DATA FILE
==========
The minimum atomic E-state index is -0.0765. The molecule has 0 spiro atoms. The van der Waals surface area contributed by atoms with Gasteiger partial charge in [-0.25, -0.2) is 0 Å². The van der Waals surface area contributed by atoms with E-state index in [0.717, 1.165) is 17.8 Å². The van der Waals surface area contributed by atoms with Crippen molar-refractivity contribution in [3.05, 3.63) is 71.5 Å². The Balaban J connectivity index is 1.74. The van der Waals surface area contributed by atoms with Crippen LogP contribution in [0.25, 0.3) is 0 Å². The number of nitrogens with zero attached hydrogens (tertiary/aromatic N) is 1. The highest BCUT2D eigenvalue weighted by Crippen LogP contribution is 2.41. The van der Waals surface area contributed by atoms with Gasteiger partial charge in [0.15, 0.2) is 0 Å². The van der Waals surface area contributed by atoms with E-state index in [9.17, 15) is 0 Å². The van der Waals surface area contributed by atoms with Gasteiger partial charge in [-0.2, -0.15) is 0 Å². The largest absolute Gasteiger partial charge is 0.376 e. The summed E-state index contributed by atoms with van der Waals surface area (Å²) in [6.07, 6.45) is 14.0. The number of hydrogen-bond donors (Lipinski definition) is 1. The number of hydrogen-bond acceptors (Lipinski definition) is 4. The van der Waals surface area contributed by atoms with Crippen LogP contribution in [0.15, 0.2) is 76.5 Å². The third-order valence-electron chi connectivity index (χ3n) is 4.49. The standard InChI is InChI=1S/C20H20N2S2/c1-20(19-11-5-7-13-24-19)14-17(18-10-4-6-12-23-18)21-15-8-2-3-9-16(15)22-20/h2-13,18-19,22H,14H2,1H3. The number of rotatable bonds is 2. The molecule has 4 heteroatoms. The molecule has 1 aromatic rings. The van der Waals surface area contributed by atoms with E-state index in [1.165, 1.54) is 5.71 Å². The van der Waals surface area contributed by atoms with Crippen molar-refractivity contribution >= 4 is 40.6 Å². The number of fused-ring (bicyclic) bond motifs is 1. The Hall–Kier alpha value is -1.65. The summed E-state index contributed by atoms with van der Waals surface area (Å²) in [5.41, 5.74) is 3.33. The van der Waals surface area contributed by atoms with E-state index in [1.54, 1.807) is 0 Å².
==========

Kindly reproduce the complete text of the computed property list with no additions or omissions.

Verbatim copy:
The minimum atomic E-state index is -0.0765. The molecule has 0 spiro atoms. The van der Waals surface area contributed by atoms with Gasteiger partial charge in [-0.25, -0.2) is 0 Å². The van der Waals surface area contributed by atoms with E-state index in [0.717, 1.165) is 17.8 Å². The van der Waals surface area contributed by atoms with Crippen molar-refractivity contribution in [3.05, 3.63) is 71.5 Å². The Balaban J connectivity index is 1.74. The van der Waals surface area contributed by atoms with Crippen LogP contribution in [0.25, 0.3) is 0 Å². The number of nitrogens with zero attached hydrogens (tertiary/aromatic N) is 1. The highest BCUT2D eigenvalue weighted by Crippen LogP contribution is 2.41. The van der Waals surface area contributed by atoms with Gasteiger partial charge in [0.15, 0.2) is 0 Å². The van der Waals surface area contributed by atoms with E-state index in [9.17, 15) is 0 Å². The van der Waals surface area contributed by atoms with Gasteiger partial charge in [-0.2, -0.15) is 0 Å². The largest absolute Gasteiger partial charge is 0.376 e. The summed E-state index contributed by atoms with van der Waals surface area (Å²) in [6.07, 6.45) is 14.0. The number of hydrogen-bond donors (Lipinski definition) is 1. The number of hydrogen-bond acceptors (Lipinski definition) is 4. The van der Waals surface area contributed by atoms with Crippen LogP contribution in [0.15, 0.2) is 76.5 Å². The third-order valence-electron chi connectivity index (χ3n) is 4.49. The standard InChI is InChI=1S/C20H20N2S2/c1-20(19-11-5-7-13-24-19)14-17(18-10-4-6-12-23-18)21-15-8-2-3-9-16(15)22-20/h2-13,18-19,22H,14H2,1H3. The number of rotatable bonds is 2. The molecule has 4 heteroatoms. The molecule has 1 aromatic rings. The van der Waals surface area contributed by atoms with E-state index in [1.165, 1.54) is 5.71 Å². The van der Waals surface area contributed by atoms with Crippen molar-refractivity contribution >= 4 is 40.6 Å². The number of fused-ring (bicyclic) bond motifs is 1. The Hall–Kier alpha value is -1.65. The summed E-state index contributed by atoms with van der Waals surface area (Å²) in [5.41, 5.74) is 3.33. The van der Waals surface area contributed by atoms with E-state index in [1.54, 1.807) is 0 Å².